Miners pin hopes on policy interventions

Martin Kadzere and Conrad Mwanawashe
ZIMBABWEAN miners are pinning hopes on policy interventions to minimise the negative impact of depressed global commodity prices, the Chamber of Mines has said.

“We hope this year may be a turning point as long as critical issues that affect performance and growth of the sector are addressed,” Chamber of Mines chief executive Mr Isaac Kwesu said yesterday while briefing journalists on the state of the mining industry survey for 2015 expected to be launched in the capital tomorrow.

“Our members have been on record appealing for a number of policy interventions. Capital and liquidity challenges remain prevalent in the sector. We hope certain bottlenecks that affect the inflows of capital will be addressed this year as we share some of the findings of the study, we may be agreeing on how best to move forward in terms of capital.”

Government has already hinted on some of the policy measures it will put in place to enhance viability.

It is crafting a legal framework that balances the various taxes and fees being paid by the mining sector vis a vis their operational viability.

The framework will go through Government approval processes pending enactment of a Bill.

While Government has over the years reviewed mining fees and charges, some of the fees remain relatively high compared to those obtaining in the region, hence increasing costs, and an impeding new investment.

Finance and Economic Development Minister Patrick Chinamasa said in the 2016 National Budget a further review of selected mining fees and charges would be undertaken during the first quarter of this year to encourage investment in the sector and to enhance viability.

Minister Chinamasa said Government will also rationalise fees and charges, which mining companies pay to other Government agencies such as the Environmental Management Agency, the Radiation Protection Authority and the Rural District Councils.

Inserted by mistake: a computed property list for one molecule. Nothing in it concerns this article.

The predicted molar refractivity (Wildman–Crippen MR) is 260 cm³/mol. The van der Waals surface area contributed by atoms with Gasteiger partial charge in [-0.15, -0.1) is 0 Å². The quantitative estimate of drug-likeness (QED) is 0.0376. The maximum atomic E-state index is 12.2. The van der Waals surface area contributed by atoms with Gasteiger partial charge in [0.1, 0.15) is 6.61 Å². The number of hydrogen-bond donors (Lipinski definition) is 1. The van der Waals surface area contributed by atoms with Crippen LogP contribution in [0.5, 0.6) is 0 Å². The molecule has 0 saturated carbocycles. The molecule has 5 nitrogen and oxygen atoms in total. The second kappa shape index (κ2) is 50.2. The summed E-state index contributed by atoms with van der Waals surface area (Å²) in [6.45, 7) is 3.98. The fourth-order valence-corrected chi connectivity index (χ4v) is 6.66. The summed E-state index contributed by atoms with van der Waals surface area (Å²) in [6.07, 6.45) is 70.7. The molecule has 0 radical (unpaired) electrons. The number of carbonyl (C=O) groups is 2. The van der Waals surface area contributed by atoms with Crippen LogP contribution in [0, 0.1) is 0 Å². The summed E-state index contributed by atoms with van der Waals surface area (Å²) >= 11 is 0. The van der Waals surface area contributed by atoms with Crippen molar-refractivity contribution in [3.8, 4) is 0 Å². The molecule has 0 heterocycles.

Mining companies had approached Government seeking some cushioning during times of low international commodity prices, through provisions for review of royalties and fees.

“It is common knowledge that our industry is going through difficult times particularly on the backdrop of depressed international prices, majority of mining houses are struggling to breakeven. Viability has been heavily compromised. The costs of production have not been coming down, instead they have been going up,” said Mr Kwesu.

On the survey, he said the report would provide all descriptive performance data regarding the mining industry in terms of production, capacity utilisation, and challenges facing mining houses specifically how mining houses intend to survive during this period of low prices. It was done by local consultancy firm, New Times Innovations.

The report will also provide an expert opinion on beneficiation and value addition and how capital shortages could be addressed.

Other stakeholders such as the Government and labour were also given an opportunity to respond to issues affecting the industry.

The mining sector registered a negative growth in 2015 for the second year in a row, but is expected to register a 2,4 percent growth this current fiscal year on the back of planned investments, and largely driven by strong performance of gold, chrome, nickel and platinum.

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